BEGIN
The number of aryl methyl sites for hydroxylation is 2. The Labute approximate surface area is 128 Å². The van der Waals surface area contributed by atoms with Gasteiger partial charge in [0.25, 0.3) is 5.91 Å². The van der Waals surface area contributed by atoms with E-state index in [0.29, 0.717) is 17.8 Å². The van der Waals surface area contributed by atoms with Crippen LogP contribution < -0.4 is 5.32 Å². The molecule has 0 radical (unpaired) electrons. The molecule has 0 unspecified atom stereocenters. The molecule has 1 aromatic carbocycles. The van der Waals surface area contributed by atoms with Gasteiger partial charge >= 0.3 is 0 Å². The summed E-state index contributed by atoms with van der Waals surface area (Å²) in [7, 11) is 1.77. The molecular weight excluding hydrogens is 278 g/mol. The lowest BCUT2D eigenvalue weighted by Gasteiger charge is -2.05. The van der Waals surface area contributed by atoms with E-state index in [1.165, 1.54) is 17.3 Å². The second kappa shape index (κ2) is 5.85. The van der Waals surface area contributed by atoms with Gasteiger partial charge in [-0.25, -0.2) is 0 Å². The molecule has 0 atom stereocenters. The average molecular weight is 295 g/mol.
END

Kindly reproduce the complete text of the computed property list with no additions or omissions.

The number of aryl methyl sites for hydroxylation is 2. The Labute approximate surface area is 128 Å². The van der Waals surface area contributed by atoms with Gasteiger partial charge in [0.25, 0.3) is 5.91 Å². The van der Waals surface area contributed by atoms with E-state index in [0.29, 0.717) is 17.8 Å². The van der Waals surface area contributed by atoms with Crippen LogP contribution < -0.4 is 5.32 Å². The molecule has 0 radical (unpaired) electrons. The molecule has 0 unspecified atom stereocenters. The molecule has 1 aromatic carbocycles. The van der Waals surface area contributed by atoms with Gasteiger partial charge >= 0.3 is 0 Å². The summed E-state index contributed by atoms with van der Waals surface area (Å²) in [7, 11) is 1.77. The molecular weight excluding hydrogens is 278 g/mol. The lowest BCUT2D eigenvalue weighted by Gasteiger charge is -2.05. The van der Waals surface area contributed by atoms with E-state index in [1.165, 1.54) is 17.3 Å². The second kappa shape index (κ2) is 5.85. The van der Waals surface area contributed by atoms with Gasteiger partial charge in [-0.25, -0.2) is 0 Å². The molecule has 0 atom stereocenters. The average molecular weight is 295 g/mol.